Podgorica Free Walking Tour + Monument & Sights Guide
Podgorica is located in the centre of Montenegro, run through by the Morača and Ribnica rivers and sits at the northern end of the Zeta plain. Subsequently, the city centre is mostly flat (good for walking) with only a few hills surrounding the city (the most noticeable being Gorica which is close to the centre). On the west bank of the north-south running Morača river is what constitutes, very questionable, the business district. The eastern side is cut in two by the smaller Ribnica river, south of which lies the Old Town (Stara Varoš), what is left of the Ottoman old town. North of the Ribnica is the administrative centre New Town (Nova Varoš) the very modern heart of Podgorica and its central square Trg Republika. The shopping area is focused on ulica Slobe while there are cafés and bars to be found on Hercegovačka ulica. The train & bus stations are located in the eastern area of Podgorica. Unfortunately, there is not much to see in town but what there is, can easily be seen on foot with your Podgorica free walking tour.
Podgorica Walking Tour
Podgorica Monument & Sights Guide
(Most Milenijum: Мост Миленијум)
What is it? cable-stayed bridge
Where is it? spans the Morača River
Information: The impressive Millennium Bridge is 140m long, was opened on July 13, 2005 and has become one of Podgorica’s most recognisable landmarks. The pylon, which soars up 57m is tied to 46 support and counterbalance cables, and casts an imposing image across the night’s sky.
St. George’s Church
(Crkva Svetog Đorđa: Црква Светог Ђорђа)
Monument Type: Church
Address: 19. Decembar
Information: Podgorica’s oldest and, without question, prettiest church, sits behind castle-like walls, at the foot of the Gorica hill. St George’s was built in the 10th century and is notable for its 16th century nave and the adorning 19th century icons and frescoes. For a shocking experience visit the overgrown graveyard.
(Trg Republike: Трг Републике)
What is it? central town square of Podgorica
Where is it? In the heart of New Town (Nova Varoš)
Information: Known up until 2006 as Trg Ivana Milutinovića, after the national hero and communist politician, Republic square was renamed after Montenegro had declared full independence. It then underwent massive renovation including being widened, paved and pedestrianised. A fountain was constructed and colonnades built but unfortunately, even the newly planted palm trees can’t make it look beautiful. It is. however, the centre of public gatherings in Montenegro and does have a few cafés, restaurants and free WiFi.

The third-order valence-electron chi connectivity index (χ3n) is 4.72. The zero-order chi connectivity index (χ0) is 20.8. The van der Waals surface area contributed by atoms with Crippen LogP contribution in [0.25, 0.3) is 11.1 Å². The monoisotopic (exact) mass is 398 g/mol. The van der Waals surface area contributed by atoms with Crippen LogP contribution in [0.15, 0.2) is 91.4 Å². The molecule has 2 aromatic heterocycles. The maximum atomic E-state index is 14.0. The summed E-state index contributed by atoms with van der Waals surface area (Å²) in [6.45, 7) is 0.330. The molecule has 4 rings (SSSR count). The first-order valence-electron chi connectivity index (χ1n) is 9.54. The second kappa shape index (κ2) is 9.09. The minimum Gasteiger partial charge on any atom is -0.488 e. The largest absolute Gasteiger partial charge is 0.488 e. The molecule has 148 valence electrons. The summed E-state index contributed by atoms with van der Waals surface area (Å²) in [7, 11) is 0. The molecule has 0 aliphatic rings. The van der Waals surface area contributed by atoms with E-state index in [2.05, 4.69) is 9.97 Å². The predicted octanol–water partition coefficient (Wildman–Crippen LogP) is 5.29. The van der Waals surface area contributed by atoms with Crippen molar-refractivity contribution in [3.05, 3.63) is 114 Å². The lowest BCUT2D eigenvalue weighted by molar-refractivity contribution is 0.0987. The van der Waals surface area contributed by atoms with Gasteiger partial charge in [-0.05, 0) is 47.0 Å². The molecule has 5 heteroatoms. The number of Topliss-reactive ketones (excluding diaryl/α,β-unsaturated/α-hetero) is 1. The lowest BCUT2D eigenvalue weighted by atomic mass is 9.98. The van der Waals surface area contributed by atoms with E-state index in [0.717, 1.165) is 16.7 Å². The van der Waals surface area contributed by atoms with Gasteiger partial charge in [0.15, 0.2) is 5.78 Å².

Parliament of Montenegro
(Skupština Crne Gore: Скупштина Црне Горе)
What is it? Political block of buildings including Parliament and Presidential buildings,
Where is it? on the corner of Stanka Dragojevića and Bulevar Svetog Petra Cetinjskog in New Town
Information: Perhaps it reveals how little Podgorica has to offer that its mundane parliament buildings can be included on a list of top sites. For those that care, the parliament came into being in 2006 and currently has 81 members, each elected for a four-year term.
(Kraljev Park: Парк Краља)
What is it? City park containing a statue to King Nikola I
Where is it? On the northern bank of the Ribnica river, dividing Old town (Stara Varoš) & New town (Nova Varoš)
Information: Making up the newest green area in the city, King’s Park is pleasant enough and is a nice place to escape, even if momentarily, the grey listless buildings. Its most impressive feature is the imposing statue of King Nikola I, which was erected in 2006 and stands at an imposing 4m high. It sits opposite the parliament and depicts the last king of Montenegro, who was a general, politician , poet and national icon, astride his horse.
(Stara Varoš: Стара Варош)
What is it? The remains of Podgorica’s Ottoman old town
Where is it? on the south side of the Ribnica river, squeezed between the Morača river and Kralja Nikole
Information: The mini warren of housed streets is all that is left of Podgorica’s once thriving Ottoman old town. There are a couple of mosques to explore: Doganjska, which was originally constructed in the 15th century, and the more impressive Osmanagić (which has recently been repaired with Turkish money). The clock tower, which was one of the few Ottoman monuments to survive the bombing during the 2nd World War, used to serve as the place to give the call of prayer, and was built in 1667.
Written by: Jon